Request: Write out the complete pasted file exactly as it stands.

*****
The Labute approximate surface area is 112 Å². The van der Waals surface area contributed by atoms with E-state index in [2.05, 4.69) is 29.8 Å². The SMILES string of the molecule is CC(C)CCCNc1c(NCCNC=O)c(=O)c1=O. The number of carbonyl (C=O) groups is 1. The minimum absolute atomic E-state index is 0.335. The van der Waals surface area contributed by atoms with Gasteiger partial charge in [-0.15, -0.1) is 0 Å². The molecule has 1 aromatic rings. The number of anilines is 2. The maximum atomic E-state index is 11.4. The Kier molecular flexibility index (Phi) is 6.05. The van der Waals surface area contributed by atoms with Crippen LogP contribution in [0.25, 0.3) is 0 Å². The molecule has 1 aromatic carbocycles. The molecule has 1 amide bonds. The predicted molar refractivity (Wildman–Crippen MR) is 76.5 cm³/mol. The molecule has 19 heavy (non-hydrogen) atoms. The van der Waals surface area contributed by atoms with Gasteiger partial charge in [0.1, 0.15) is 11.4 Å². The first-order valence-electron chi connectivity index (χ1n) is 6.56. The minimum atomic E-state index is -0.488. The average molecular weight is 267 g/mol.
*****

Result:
The Labute approximate surface area is 112 Å². The van der Waals surface area contributed by atoms with E-state index in [2.05, 4.69) is 29.8 Å². The SMILES string of the molecule is CC(C)CCCNc1c(NCCNC=O)c(=O)c1=O. The number of carbonyl (C=O) groups is 1. The minimum absolute atomic E-state index is 0.335. The van der Waals surface area contributed by atoms with Gasteiger partial charge in [-0.15, -0.1) is 0 Å². The molecule has 1 aromatic rings. The number of anilines is 2. The maximum atomic E-state index is 11.4. The Kier molecular flexibility index (Phi) is 6.05. The van der Waals surface area contributed by atoms with Crippen LogP contribution in [0.25, 0.3) is 0 Å². The molecule has 1 aromatic carbocycles. The molecule has 1 amide bonds. The predicted molar refractivity (Wildman–Crippen MR) is 76.5 cm³/mol. The molecule has 19 heavy (non-hydrogen) atoms. The van der Waals surface area contributed by atoms with Gasteiger partial charge in [0.1, 0.15) is 11.4 Å². The first-order valence-electron chi connectivity index (χ1n) is 6.56. The minimum atomic E-state index is -0.488. The average molecular weight is 267 g/mol.